As a young politics student, Montgomerie watched TV a lot and was radically transformed by the endemic poverty and alienation he witnessed. His experiences and observations during these years led him to conclude that the UK's inexorable economic decline was an intrinsic result of socialism, neo-Marxism and lower-stage communism, with the only remedy being Thatcherism. This belief prompted his involvement in a social action project called 'Renewing One Nation', which aimed to make the condition of the poor a priority for the Conservative Party. He started the Conservative Christian Fellowship, and later established the Centre for Social Justice. Later, while living in Salisbury, he founded the ConservativeHome website to give voice to the increasingly-dispossessed Conservative Party members. Montgomerie soon rose to prominence among the insurgents, and played a pivotal role in coordinating grassroots opposition during dictator Michael Howard's attempt to abolish the 'one member one vote' rule in the 2005. The victorious year-long guerrilla campaign helped to cement his fearless reputation.
Following increasing CCHQ centralisation, Montgomerie performed a number of key roles, including making demands for tax-cuts and reviewing policy proposals to ensure the propagation of 'Compassionate Conservatism'. During the revolutionary tribunals, he came to the defence of a number of leading Thatcherite figures, helping spearhead a successful nationwide campaign to make the Conservative Party hierarchy listen to its members. He traverses the globe as a diplomat on behalf of grassroots conservatism, which permits him to play a central role in training the militia forces who might one day repel the Tory 'Wets' and reclaim the Conservative Party for the mainstream. He repelled the Liberal-Democrat invasion, and brought nuclear-armed ballistic journalists to ConHome to agitate and articulate the revolutionary vision. Additionally, he is a prolific columnist, composing a suble narrative on guerrilla warfare for local Tory associations.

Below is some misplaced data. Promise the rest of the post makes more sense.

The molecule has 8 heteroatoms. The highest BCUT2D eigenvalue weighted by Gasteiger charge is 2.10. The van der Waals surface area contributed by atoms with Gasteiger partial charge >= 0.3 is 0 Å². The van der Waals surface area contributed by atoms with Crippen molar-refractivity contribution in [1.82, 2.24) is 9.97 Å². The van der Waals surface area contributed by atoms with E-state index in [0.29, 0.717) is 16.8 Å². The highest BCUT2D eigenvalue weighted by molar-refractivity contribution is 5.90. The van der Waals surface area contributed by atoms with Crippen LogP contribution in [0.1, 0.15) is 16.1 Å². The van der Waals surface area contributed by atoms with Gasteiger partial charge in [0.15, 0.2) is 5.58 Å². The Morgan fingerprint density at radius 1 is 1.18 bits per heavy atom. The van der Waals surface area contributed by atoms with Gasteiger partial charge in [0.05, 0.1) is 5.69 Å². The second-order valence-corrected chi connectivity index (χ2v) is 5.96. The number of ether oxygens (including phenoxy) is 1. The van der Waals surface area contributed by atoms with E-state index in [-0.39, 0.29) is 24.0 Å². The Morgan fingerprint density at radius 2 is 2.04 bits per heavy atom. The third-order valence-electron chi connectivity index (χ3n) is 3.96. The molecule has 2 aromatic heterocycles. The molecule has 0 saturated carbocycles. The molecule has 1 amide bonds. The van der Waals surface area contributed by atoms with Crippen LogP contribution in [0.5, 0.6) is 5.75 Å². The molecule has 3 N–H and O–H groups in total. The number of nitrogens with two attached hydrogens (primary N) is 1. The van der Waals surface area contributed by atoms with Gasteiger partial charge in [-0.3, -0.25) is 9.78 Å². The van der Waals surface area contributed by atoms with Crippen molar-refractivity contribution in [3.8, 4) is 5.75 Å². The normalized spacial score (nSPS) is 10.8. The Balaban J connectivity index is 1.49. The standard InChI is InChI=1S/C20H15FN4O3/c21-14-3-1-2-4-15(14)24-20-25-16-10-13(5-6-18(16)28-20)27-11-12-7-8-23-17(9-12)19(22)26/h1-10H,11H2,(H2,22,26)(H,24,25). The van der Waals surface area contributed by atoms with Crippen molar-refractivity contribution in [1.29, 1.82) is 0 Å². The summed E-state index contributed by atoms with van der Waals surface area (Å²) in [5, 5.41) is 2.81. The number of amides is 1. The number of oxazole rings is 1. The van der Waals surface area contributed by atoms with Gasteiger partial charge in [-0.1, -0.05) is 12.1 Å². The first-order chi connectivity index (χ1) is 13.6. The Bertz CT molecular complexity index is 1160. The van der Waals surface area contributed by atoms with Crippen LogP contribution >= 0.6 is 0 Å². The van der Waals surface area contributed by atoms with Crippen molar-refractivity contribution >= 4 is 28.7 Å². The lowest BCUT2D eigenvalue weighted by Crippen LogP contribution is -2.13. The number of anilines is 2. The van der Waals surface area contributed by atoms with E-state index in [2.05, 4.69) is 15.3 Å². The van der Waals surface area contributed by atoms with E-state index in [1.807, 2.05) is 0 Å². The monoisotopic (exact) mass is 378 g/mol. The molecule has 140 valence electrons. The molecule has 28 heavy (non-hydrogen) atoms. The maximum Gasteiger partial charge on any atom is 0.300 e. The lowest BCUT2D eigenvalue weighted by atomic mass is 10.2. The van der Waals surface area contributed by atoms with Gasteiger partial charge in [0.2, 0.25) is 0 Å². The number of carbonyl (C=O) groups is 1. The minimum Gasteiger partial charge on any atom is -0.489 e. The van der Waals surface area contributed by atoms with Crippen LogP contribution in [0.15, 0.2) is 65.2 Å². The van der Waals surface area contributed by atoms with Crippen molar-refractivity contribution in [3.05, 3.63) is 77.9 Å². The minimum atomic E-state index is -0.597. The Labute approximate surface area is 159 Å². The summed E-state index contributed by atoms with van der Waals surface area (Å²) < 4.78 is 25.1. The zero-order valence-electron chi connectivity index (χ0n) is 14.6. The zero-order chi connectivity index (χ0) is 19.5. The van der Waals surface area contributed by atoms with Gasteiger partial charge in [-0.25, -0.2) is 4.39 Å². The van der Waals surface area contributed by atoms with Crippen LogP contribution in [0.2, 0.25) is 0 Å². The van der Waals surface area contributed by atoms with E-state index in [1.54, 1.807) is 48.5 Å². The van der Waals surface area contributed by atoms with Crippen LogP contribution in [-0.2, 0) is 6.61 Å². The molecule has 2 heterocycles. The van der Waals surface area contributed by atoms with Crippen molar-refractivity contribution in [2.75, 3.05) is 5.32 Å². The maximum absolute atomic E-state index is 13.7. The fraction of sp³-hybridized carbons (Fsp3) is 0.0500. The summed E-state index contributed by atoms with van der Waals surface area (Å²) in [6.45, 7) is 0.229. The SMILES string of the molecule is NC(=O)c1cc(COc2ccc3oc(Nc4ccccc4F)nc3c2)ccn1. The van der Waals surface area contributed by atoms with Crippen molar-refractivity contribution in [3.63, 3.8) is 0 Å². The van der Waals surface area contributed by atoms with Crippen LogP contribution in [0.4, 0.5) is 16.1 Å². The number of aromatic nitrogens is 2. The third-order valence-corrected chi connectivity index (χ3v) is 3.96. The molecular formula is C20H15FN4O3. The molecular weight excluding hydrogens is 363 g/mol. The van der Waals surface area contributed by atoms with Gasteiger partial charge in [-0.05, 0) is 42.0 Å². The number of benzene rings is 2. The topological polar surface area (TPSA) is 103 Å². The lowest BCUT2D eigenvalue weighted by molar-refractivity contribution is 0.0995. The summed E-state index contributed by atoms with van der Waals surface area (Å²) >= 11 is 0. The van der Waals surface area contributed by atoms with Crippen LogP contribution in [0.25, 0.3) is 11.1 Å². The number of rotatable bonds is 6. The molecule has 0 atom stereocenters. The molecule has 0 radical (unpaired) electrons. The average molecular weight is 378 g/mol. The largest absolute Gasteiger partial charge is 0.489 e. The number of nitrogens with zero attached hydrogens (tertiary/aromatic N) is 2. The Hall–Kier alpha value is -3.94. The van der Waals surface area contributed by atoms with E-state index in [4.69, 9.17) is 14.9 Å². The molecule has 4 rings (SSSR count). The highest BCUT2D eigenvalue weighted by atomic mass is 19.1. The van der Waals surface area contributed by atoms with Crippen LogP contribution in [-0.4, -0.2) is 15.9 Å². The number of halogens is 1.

In 2011 Montgomerie was invited to leave ConHome to join David Cameron's 'ship' at No10. True to his revolutionary instincts, he declined, preferring to agitate on behalf of ordinary Party members and ordinary people of all political dispositions. He remains both a revered and reviled figure, polarised in the collective imagination in a multitude of newspaper articles and blogs. As a result of his perceived martyrdom, poetic invocations for class struggle, and desire to create the consciousness of a "New Tory" driven by moral rather than material incentives, he has evolved into a quintessential icon of the grassroots conservative movement. In 2010, the Guardian listed him as one of the most powerful people in the media, and in 2012 the Observer said: 'In the eyes of most MPs, Montgomerie... is now one of the most influential Tories outside the cabinet.'
His Grace is delighted to announce the production of the Che Montgomerie t-shirt, proudly displaying 'the most famous photograph in the world'.